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Wednesday, July 31, 2013

Hudson representative’s email about gun control references polygamy and bestiality, he says he was joking

CONCORD – A Republican state legislator from Hudson on Tuesday denied reports that satirical websites duped him into thinking U.S. states or foreign countries were on the verge of legalizing sex between multiple partners or even animals.

State Rep. Jordan Ulery, R-Hudson, insisted that he sent House colleagues links to these satires to underline that humorous discourse today can turn into serious policies adopted in the future. ...

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CONCORD – A Republican state legislator from Hudson on Tuesday denied reports that satirical websites duped him into thinking U.S. states or foreign countries were on the verge of legalizing sex between multiple partners or even animals.

State Rep. Jordan Ulery, R-Hudson, insisted that he sent House colleagues links to these satires to underline that humorous discourse today can turn into serious policies adopted in the future.

“I knew they were satirical sites, and that was the purpose I posted them online – to say, ‘Yeah, we are never going to think about this,’ but I interspersed them with legitimate stories that go into defining marriage in the future as love and we know where that could lead,” Ulery explained.

“Quite honestly, if you take it from a pure logic point of view – if you are talking about an ephemeral love as the definition of marriage – then anything goes. I love my dog, but obviously not in the same way as I do my wife.”

Rep. Timothy Smith, D-Manchester, a frequent online adversary of Ulery, had informed Ulery during an online chat for members of the Legislature that the sites were fictitious humor and said Tuesday that he wasn’t buying Ulery’s denial.

“He definitely was duped,” Smith said. “That’s not my opinion; that’s a fact.”

“If he thought he was really passing on satire as satire, then he’s the worst communicator in the history of the planet.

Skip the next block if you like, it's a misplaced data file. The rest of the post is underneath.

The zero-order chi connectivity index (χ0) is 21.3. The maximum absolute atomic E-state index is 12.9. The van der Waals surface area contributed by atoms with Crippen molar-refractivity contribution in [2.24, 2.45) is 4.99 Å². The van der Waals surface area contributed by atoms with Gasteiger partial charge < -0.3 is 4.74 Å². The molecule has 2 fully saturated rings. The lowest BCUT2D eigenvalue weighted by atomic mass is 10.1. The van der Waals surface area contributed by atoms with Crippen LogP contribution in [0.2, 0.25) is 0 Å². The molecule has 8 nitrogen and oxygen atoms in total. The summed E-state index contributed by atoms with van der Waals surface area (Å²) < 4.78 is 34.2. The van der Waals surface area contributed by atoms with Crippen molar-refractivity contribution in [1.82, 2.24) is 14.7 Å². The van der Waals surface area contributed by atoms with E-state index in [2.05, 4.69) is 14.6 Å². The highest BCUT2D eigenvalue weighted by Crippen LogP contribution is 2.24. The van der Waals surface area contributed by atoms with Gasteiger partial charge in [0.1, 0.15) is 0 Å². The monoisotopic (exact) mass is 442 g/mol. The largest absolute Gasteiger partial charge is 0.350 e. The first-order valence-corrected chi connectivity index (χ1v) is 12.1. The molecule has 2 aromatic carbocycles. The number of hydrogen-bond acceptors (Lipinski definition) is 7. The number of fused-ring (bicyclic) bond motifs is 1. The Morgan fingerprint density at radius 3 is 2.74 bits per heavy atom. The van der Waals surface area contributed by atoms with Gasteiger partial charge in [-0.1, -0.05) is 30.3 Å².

“This isn’t the first time he’s posted outrageous things and – when called on them – offered some tortured explanation why that’s not what he meant, so he doesn’t look like a fool.”

On July 22, Ulery posted the websites during an online debate as House GOP members warned that ultimately, Democrats want a total ban on gun ownership.

Rep. Jan Schmidt, D-Nashua, responded that it was a “silly” notion.

“Nobody but nobody is even imagining a ban on guns,” Schmidt posted. “Talking about it makes you all look rather foolish.”

Ulery answered that seeking increased restrictions on gun purchases can lead to a gun ban, just as the debate on same-sex marriage has evolved over time to include wilder notions of marriage.

“And when we were discussing same-sex marriage people said talking about multiple partners, animal interactions made those who define marriage as a relationship between man and woman as silly and foolish,” Ulery wrote.

“Today, however, in several states multiple partners and even bestiality have been proposed or floated as extensions.”

The posts backing up the statement were from two satirical websites: The Daily Currant, musing about bestiality in New Zealand, and Smart Mouth Politics about lawmakers in Vermont considering a bill legalizing polygamy and bestiality.

Liberal blogs jumped on Ulery’s comments in recent days, though the reports do not include posts from Ulery to his colleagues later the same day that he had not been duped.

About 11 hours after the first exchange, Ulery posted, “No, the point is that comedy about an issue, satire about an issue followed by a NPR discussion illustrates that what is ridiculed as ‘silly’ soon becomes a serious discussion.”

Smith conceded that it was not unusual for Ulery to resume an online debate later the same night but saw this one as trying to look as though he hadn’t been fooled.

“I’m not sure he is convincing too many people,” Smith said.

For his part, Ulery understood how some could think he had been serious.

“Apparently, I was being way too subtle or obtuse,” Ulery added.

Another controversy regarding the gun debate arose when Rep. Gary Hopper, R-Weare, pasted a scantily clad woman next to a chart on high murder rates in Chicago, which has some of the toughest restrictions on gun ownership in the U.S.

“Please help me understand why you would send around this photo?” wrote Rep. Virginia “Biddy” Irwin, D-Newport. “If a Democrat had sent it, it would have been front page news. What does this photo have to do with the previous albeit ridiculous discussion on gun bans?”

Hopper said the photo is no different than advertising and programs on television going back to the “Dukes of Hazzard” series of the 1970s.

“The picture wasn’t any more offensive than what you can see on TV every night,” Ulery said.

“The reality is, a pretty girl goes a long way to getting people to pay attention, and that’s all I was going for with that.”

Kevin Landrigan can reached at 321-7040 or klandrigan@nashua
telegraph.com. Also, follow Landrigan on Twitter (@Klandrigan).